“This information helps businesses understand when they need to contact the city and gives other tips and advice like what questions to ask before you sign a lease,” Casey said.
Ken Oplinger, president and CEO of the Chamber of the Santa Barbara Region, said Santa Barbara is not business friendly.
“It’s not an organized, ‘we’re going to stick it to businesses,’ type of unfriendly,” Oplinger said. “It’s more of an over-regulation that stymies business, and a lack of a ‘we’re here to help’ policy during the permitting process.
“There are some signs that the latter is changing as there are absolutely some people within city government who want to help, and with the implementation of the Accelerate Program on State Street we’ve seen a bit of a move to assist, but the pendulum still has a ways to go to move back to even a middle ground,” he said.
Oplinger also said the city could do more. It could expand the accelerate program to other parts of the city.
“Our new City Council should make it a goal to stop talking about the problem, and start doing something about it,” Oplinger said.
“Perhaps it’s time for a regulatory summit in Santa Barbara with a goal of bringing the community together to find ways to maintain Santa Barbara’s historic beauty while making it easier to develop in-fill projects that meet certain community goals, housing, commercial business, etc.,” Oplinger said.
Casey said the city plays an important role in revitalizing State Street, but it can’t do it all.
“Current city land use policy does not prescribe a particular mix of uses,” Casey said. “Instead, the private sector determines what consumers are looking for and interested in consistent with the zoning ordinance. It appears that more experience-oriented retail seems to be the current trend.”
Casey also said the city is open to a diverse mix of uses on State Street, in partnership with the private sector.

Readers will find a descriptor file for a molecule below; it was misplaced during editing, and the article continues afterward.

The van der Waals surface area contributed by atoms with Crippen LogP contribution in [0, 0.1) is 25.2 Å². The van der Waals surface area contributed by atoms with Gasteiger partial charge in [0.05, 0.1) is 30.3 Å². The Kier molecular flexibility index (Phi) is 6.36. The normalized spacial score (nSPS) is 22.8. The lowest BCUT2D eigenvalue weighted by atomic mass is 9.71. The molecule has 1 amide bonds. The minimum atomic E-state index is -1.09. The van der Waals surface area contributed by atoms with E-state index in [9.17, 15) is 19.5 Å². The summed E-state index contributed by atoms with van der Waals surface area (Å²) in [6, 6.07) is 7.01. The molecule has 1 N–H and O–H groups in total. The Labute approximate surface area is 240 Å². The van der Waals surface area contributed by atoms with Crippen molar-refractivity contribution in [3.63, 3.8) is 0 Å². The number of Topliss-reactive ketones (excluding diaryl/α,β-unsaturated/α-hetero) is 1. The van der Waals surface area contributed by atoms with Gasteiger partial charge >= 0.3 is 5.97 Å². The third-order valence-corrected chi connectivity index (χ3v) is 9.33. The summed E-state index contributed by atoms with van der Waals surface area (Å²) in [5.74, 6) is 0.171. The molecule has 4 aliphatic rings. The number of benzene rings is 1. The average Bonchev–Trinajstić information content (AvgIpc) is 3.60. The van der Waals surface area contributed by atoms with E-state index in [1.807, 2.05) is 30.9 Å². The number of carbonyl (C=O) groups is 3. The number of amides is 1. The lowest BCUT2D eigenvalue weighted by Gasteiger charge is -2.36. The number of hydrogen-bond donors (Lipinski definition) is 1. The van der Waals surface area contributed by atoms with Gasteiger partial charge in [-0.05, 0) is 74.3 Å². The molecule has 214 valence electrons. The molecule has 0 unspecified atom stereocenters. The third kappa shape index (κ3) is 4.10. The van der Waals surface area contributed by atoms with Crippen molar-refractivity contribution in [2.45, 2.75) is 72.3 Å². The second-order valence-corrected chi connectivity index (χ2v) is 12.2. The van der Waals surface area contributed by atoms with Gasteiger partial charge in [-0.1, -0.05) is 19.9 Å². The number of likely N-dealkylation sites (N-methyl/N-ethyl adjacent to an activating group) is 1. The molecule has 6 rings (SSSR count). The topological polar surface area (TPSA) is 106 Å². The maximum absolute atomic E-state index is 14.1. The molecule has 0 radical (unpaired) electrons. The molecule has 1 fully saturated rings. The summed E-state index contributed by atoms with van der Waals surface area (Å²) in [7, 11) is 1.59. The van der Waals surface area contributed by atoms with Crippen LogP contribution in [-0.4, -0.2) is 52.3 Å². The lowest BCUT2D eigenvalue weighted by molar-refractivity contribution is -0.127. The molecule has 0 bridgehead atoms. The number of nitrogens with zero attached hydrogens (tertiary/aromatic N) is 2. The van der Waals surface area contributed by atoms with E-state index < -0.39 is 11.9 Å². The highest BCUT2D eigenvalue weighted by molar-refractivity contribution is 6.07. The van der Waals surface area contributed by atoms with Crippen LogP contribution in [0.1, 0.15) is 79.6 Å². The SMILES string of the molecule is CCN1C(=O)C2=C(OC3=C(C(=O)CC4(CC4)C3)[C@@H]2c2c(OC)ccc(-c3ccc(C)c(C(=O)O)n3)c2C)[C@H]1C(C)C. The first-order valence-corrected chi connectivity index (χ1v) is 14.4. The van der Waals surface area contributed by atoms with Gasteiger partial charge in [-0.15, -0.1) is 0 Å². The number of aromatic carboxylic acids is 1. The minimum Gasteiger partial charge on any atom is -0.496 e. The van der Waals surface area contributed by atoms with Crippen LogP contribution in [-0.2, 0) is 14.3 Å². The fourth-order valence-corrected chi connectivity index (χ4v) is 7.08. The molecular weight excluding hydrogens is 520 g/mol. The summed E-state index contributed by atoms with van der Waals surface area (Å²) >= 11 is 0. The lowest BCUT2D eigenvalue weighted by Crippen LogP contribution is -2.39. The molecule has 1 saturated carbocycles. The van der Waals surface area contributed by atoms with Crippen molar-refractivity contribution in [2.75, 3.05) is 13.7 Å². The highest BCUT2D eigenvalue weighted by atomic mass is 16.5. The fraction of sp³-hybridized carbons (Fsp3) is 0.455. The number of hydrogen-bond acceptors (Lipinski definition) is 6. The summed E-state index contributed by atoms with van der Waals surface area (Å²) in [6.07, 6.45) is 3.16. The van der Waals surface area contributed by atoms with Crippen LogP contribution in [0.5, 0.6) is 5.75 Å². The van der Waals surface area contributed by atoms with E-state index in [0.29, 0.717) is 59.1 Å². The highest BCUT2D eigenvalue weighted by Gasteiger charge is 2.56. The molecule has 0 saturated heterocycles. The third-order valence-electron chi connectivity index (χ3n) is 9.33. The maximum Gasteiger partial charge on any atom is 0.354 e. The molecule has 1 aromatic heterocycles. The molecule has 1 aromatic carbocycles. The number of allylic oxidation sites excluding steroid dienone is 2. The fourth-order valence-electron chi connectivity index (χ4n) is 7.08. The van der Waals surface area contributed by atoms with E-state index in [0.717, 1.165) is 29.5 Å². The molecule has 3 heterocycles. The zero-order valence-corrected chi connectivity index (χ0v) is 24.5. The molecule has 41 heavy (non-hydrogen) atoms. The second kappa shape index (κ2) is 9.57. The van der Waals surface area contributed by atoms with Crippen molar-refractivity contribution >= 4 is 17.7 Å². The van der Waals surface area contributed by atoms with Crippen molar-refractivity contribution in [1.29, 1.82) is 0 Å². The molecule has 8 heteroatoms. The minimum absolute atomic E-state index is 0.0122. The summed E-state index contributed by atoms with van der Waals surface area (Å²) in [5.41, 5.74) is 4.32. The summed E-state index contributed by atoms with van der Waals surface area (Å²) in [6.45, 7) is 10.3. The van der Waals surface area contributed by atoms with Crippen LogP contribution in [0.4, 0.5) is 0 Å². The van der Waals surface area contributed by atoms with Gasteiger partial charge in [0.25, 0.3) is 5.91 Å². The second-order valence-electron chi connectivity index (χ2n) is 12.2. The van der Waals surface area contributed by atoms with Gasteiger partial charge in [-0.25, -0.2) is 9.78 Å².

“A strong mix of office and residential uses, primarily on the upper stories, in and around downtown to support ground level retail and restaurant businesses, would seem to be a good compliment to the ground-level experience and downtown as a whole,” Casey said.
About This Series
Noozhawk’s Reimagine: Santa Barbara project is exploring the challenges and opportunities in downtown today, and will be working with you, our readers, to identify priorities and form a vision for State Street’s future.
It’s not just about shopping or dining, but finding out what locals want for the next generation of State Street and the downtown experience.
Should the city incentivize more housing projects in the downtown core, or get into the development business itself? Should business organizations work with property owners to curate more locally owned stores?
How can stakeholders work together to come up with innovative solutions for large properties like Macy’s in Paseo Nuevo and Saks OFF 5TH, which is vacating its store on State and Carrillo streets when its lease is up in the spring?
Have an idea? Have questions? Join the conversation in our reader-engagement platform, Noozhawk Asks.
— Noozhawk staff writer Joshua Molina can be reached at email@example.com. Follow Noozhawk on Twitter: @noozhawk, @NoozhawkNews and @NoozhawkBiz. Connect with Noozhawk on Facebook.